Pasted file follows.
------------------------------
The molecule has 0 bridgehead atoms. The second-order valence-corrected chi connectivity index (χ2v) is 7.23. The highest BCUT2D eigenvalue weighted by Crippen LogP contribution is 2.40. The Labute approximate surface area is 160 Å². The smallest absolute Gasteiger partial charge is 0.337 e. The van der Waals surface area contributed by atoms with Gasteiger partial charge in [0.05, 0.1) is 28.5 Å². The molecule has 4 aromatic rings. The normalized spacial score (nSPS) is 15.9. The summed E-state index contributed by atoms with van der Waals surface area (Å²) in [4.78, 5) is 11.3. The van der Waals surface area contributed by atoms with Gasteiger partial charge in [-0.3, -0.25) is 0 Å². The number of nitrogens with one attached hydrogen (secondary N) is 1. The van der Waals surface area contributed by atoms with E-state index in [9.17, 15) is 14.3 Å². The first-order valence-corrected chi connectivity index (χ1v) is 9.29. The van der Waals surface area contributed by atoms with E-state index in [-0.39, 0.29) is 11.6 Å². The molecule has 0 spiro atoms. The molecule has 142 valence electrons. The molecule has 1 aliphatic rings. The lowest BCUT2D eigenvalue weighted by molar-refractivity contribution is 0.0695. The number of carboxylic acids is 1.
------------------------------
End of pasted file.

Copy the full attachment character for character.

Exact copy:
The molecule has 0 bridgehead atoms. The second-order valence-corrected chi connectivity index (χ2v) is 7.23. The highest BCUT2D eigenvalue weighted by Crippen LogP contribution is 2.40. The Labute approximate surface area is 160 Å². The smallest absolute Gasteiger partial charge is 0.337 e. The van der Waals surface area contributed by atoms with Gasteiger partial charge in [0.05, 0.1) is 28.5 Å². The molecule has 4 aromatic rings. The normalized spacial score (nSPS) is 15.9. The summed E-state index contributed by atoms with van der Waals surface area (Å²) in [4.78, 5) is 11.3. The van der Waals surface area contributed by atoms with Gasteiger partial charge in [-0.3, -0.25) is 0 Å². The number of nitrogens with one attached hydrogen (secondary N) is 1. The van der Waals surface area contributed by atoms with E-state index in [9.17, 15) is 14.3 Å². The first-order valence-corrected chi connectivity index (χ1v) is 9.29. The van der Waals surface area contributed by atoms with E-state index in [-0.39, 0.29) is 11.6 Å². The molecule has 0 spiro atoms. The molecule has 142 valence electrons. The molecule has 1 aliphatic rings. The lowest BCUT2D eigenvalue weighted by molar-refractivity contribution is 0.0695. The number of carboxylic acids is 1.